HRN: OTC derivatives are the real reason for the bank bailouts?

Jim Sinclair: That is a fact which can in no way be argued away.

HRN: Hasn’t the problem been cleaned up by the Dodd–Frank Wall Street Reform and Consumer Protection Act?

Jim Sinclair: The pile of OTC derivatives is over $1 quadrillion. After 2008, the International Monetary Fund (IMF) adopted a new method of valuing them called value to maturity. Value to maturity assumes all of them will function, which is a cartoon. The derivatives pile hasn’t contracted.  Basically, it has expanded, but value to maturity reduced the notional value from over $1 quadrillion to under $700 trillion. The amount outstanding is the same as it was in the first place.

The flavor of the present moment is credit default swaps against the solvency, or lack thereof, of sovereign nations. New derivatives have some margin behind them, but they only work if they are not called upon. If a nation’s debt was in fact to default, it would happen very quickly without a great deal of run up before.  Most people would expect a rescue to be coming. Let’s say a rescue didn’t come, those credit default swaps would simply not be able to function and down again would come the banking system.

HRN: Are you saying that the financial system is less stable today than it was in 2008?

Jim Sinclair: It appears more stable but that’s only an appearance. The entire equity rally took place almost to the day from when the Financial Accounting Standards Board (FASB) relaxed the mark to market rule. It allowed financial institutions to make up whatever value they wanted for their worthless pieces of paper. If they used the real values, the banks would have come down.

HRN: Wasn’t the FASB change a temporary measure to halt the decline in mortgage-backed securities?

Jim Sinclair: It wasn’t just mortgage-backed securities. It was all the paper on bank balance sheets. The balance sheets of banks appear to be in good shape but they’re not.  In fact, they will need a lot more funds.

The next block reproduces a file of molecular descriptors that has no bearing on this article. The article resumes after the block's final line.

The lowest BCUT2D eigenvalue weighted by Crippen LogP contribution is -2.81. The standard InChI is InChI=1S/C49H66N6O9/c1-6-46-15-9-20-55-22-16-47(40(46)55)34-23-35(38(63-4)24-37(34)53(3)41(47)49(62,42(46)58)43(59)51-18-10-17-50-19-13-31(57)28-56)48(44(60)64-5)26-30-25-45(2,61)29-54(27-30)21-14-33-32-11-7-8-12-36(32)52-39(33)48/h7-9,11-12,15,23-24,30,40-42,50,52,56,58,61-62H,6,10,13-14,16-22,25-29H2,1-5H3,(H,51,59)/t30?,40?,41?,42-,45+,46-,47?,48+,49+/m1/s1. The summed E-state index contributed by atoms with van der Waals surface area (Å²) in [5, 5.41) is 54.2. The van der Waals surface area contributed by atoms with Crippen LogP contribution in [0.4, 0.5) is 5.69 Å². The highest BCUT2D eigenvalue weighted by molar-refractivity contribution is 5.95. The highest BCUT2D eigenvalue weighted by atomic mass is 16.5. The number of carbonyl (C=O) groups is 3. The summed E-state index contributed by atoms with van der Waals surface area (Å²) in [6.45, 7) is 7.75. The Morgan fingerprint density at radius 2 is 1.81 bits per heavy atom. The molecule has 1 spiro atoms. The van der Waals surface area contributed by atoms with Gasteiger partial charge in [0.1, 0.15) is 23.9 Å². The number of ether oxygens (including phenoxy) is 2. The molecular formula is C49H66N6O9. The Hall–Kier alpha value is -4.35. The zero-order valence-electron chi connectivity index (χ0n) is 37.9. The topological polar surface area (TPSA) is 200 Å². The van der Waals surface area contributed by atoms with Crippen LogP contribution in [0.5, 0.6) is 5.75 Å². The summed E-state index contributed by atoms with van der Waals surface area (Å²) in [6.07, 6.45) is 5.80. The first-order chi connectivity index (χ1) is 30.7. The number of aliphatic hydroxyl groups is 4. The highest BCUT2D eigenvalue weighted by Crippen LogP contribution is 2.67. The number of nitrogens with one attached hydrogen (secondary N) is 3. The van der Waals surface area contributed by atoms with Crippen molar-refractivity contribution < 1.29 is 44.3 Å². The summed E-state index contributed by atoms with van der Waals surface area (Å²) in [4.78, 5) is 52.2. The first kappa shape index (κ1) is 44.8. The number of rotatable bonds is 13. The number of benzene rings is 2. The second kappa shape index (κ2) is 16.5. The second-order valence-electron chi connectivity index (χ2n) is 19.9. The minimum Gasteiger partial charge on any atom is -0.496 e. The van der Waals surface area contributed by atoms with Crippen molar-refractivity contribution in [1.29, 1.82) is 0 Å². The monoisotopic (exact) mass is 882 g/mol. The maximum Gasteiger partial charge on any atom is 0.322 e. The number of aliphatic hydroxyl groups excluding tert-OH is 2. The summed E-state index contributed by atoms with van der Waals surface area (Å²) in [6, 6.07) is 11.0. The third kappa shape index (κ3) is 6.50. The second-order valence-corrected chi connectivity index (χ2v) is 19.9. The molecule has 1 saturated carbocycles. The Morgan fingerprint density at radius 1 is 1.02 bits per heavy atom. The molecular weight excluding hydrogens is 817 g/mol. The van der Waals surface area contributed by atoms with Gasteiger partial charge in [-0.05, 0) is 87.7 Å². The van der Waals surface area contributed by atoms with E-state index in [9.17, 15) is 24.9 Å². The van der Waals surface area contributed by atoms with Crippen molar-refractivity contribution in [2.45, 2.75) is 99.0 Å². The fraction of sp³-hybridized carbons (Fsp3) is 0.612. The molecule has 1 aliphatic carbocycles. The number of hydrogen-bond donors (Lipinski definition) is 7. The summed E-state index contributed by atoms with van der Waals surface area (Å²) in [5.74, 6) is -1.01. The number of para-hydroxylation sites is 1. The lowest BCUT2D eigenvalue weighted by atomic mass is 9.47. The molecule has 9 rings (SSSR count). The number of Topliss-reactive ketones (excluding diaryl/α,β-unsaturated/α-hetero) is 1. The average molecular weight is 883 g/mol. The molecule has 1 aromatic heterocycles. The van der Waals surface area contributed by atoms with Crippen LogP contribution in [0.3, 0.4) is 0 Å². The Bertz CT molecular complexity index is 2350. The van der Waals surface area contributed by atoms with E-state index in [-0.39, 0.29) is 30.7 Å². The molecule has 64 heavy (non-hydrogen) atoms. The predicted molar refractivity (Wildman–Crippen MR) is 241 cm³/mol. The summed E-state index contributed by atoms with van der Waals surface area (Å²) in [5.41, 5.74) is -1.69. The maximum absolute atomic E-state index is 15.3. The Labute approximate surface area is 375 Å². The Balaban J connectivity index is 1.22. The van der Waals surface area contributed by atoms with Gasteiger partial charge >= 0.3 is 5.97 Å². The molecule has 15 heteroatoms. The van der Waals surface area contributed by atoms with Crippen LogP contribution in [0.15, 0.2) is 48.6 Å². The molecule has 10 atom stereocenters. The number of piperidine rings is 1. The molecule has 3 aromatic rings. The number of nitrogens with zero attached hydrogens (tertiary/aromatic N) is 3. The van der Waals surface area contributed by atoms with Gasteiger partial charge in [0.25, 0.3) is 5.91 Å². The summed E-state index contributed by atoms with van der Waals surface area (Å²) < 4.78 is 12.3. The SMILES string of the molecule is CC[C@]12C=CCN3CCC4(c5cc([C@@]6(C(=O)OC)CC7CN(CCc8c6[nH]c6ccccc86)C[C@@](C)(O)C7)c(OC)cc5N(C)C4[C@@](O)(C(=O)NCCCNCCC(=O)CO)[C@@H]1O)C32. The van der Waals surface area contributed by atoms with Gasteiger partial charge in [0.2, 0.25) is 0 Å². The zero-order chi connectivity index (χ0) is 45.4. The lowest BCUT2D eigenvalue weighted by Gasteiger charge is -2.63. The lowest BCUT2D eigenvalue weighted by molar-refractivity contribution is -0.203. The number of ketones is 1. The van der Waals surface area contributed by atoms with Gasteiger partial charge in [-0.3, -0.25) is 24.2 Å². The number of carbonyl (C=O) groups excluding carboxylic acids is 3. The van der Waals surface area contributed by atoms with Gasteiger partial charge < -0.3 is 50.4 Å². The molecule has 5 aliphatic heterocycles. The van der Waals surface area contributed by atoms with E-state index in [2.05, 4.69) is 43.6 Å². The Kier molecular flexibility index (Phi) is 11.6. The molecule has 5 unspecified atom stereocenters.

HRN: Then the financial system is still vulnerable?

Jim Sinclair: They’ve kicked the can down the road.  The purpose of QE, in other words the printing of money, is to maintain some degree of integrity in the financial system.  Bear in mind that the grease for the wheels of equity markets is liquidity, meaning that if you create a lot of money, it goes into the hands of banking institutions and international investment houses.  So, the equity out of thin air market has been sustained by QE.

HRN: What can the government do to prevent another crisis?

Jim Sinclair: You can assume that what’s been done already will be done again.  There are no other tools in a practical sense.  The idea that there won’t be a continuation of QE is nonsense.

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More Nails in EU Coffin?

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from The Daily Bell
Posted Monday, April 18, 2011

Massive gains for a massive man – the nationalist True Finns’ shock election result in the 2011 Finnish general election befits the burly figure of their leader, Timo Soini. And there is much brain to go with the brawn, according to journalists who have followed his party’s advance from the margins of politics – from just 4.1% of the vote in 2007 to about 19% four years later.

Brain, wit and charisma applied to a Euro-sceptic and nationalistic agenda – a potent mix worrying EU strategists who are mindful that Finland, unlike other eurozone states, has reserved the option of vetoing financial bail-outs. – BBC

Dominant Social Theme:
The EU shall overcome. The union is not to be trifled with.

Free-Market Analysis:
There is yet a hammering sound surrounding the EU. Some say it comes from those who are busy building a box in which to contain the region’s endless sovereign debt crisis. Others might be persuaded the box is the EU’s coffin. The distinction is important not only to the EU but to the Anglo-American power elite that is running as hard as it can to refine plans for one-world government before the Internet and the rolling worldwide inflationary recession generates a critical mass of opposition to such plans.

Of course there IS no power elite with plans for a New World Order according to mainstream Western media. Never mind that in an interview with the website Infowars over the weekend one of America’s pre-eminent television broadcasters went on record as saying that indeed there was. “Lou Dobbs: Elites Are Setting up a One World Order,” read the Infowars headline. And Dobbs’ perspective is shared at least in part by other prominent US officials, including Congressman Ron Paul (R-Tex) who may once again be a leading candidate for US president in upcoming Republican primaries.